How to create a filament counter for a 3D printer for a few bucks
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How to create a filament counter for a 3D printer for a few bucks

Vladimir Béraud-Peigné, Eric Gastineau, Marie Xérès

CentraleSupélec, Rennes campus, 2016/2017

This project has been realized by Vladimir Béraud-Peigné, Eric Gastineau and Marie Xérès (1st year students 16/17 at CentraleSupélec, Rennes campus) for a short-term project under the supervision of Dr. Pascal Cotret.

Goals of this project

k8400 Well, the basic idea of this project came from a little problem. We have a small fablab room with a Velleman K8400 3D printer. Unfortunately, this printer does not have a filament counter:

  • We cannot know exactly how much filament has been used (in terms of length).
  • As a consequence, we do not how much filament remains on the spool.

By browsing the Internet, we found a cool solution:

  • It is cheap (based on a good old PS/2 mouse).
  • It is quite well documented.

However, as this is a student project, the idea was not only to follow a tutorial but to understand how such a project can be achieved. This tutorial will show how we built our own SpoolBot!

How does a mechanical mouse work?


A good old computer mouse is based on a ball causing the rotation of a small cylinder.This cylinder has an encoder wheel (drilled with several holes) at one of its ends. This wheel is placed between a phototransistor and a LED: counting pulses received by the phototransistor can be used to measure the distance traveled by the mouse ball.

Detecting the ball direction is a bit more tricky... In fact, there are two photo transistors slightly shifted. When we get through a hole of the wheel encoder, we get two detections (one for each transistor). Depending on which one comes first, we can guess the direction of the mouse.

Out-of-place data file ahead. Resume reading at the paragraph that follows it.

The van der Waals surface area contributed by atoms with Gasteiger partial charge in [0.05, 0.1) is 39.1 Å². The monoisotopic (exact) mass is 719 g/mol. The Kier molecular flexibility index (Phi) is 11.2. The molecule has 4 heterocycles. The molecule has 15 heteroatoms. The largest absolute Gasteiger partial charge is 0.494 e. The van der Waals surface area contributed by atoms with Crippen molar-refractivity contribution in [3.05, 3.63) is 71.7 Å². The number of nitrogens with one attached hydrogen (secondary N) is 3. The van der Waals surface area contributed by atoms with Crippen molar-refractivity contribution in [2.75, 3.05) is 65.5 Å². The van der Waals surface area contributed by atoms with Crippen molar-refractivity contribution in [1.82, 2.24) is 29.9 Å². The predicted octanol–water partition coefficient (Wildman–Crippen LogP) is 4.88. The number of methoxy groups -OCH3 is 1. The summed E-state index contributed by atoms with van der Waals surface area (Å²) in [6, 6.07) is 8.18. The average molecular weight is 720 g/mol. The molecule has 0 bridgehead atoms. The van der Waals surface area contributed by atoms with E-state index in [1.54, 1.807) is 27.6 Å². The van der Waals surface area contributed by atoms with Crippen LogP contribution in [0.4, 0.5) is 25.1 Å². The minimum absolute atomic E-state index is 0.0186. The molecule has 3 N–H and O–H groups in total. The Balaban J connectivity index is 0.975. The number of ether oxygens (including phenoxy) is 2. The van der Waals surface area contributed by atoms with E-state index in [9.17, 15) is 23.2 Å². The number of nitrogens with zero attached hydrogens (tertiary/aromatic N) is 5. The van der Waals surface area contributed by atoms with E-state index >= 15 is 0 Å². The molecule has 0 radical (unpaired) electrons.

PS2 protocol

A computer mouse is a device giving [X,Y] coordinates of a movement and information about [left/right] clicks. Such information are transmitted through a synchronous serial link with a 9600bd/s baudrate: each frame is based on a classic 8p1 layout (8 data bits, 1 parity bit and 1 stop bit).

By default, a PS/2 computer mouse works with a 200 CPI (Counts Per Inch) resolution leading to 8 counts/mm (step is 125µm). Movements are coded on 8 bits for a distance of 3.2cm. The mouse is able to transmit up to 40 movements per second which allows to encode movements up to 2m/s (we think that’s quite enough, even for a hardcore gamer!).

Transmitted data is based on 8-bit words (see diagram below), with a start bit (set to 0) as a preamble. Data words are ended by a parity bit and a stop bit (set to 1). The whole message is coded on 11 bits.


The mouse transmits information in 3 frames spaced by 350 µs: frames are 3.6ms long and are spaced by 6.4ms at least. As a consequence, the mouse is able to transmit up to 100 frames per second.


The first frame word contains the following information:

  • L: left button (active at 1).
  • R: right button (active at 1).
  • Xs: direction of the horizontalmoving (1 for left, 0 for right).
  • Ys: direction of the verticalmoving (1 for low, 0 for high).
  • Xv: overflow in X.
  • Yv: overflow in Y.

The two other words transmit the moving value:

  • X[0..7]: moving along the horizontal axis (positive to the right, negative to the left).
  • Y[0..7]: moving along the vertical axis (positive to the bottom, negative to the top).

PS/2 decoding on Arduino

We were quite lucky, some nice people have already implemented a PS/2 library: The mouse.txt file contains an Arduino sketch helping us to create a sketch suiting our needs. Let’s focus on the mouse_read() method:

char mouse_read(void)
  char data=0x00;
  int i;
  char bit=0x01;
  // Set clk and data lines to high
  // Wait for the first clock cycle
  // For each clock rising edge, get the data bit
  // Wait for two clock cycles (parity and stop bits)
  // Set clock line to low
  return data;

SpoolBot solution


Arduino code


Wiring diagram

You can also find it at fritzing

3D-printed case

To be completed, we need to fix a few things on 3D files. solidworks

Demonstration video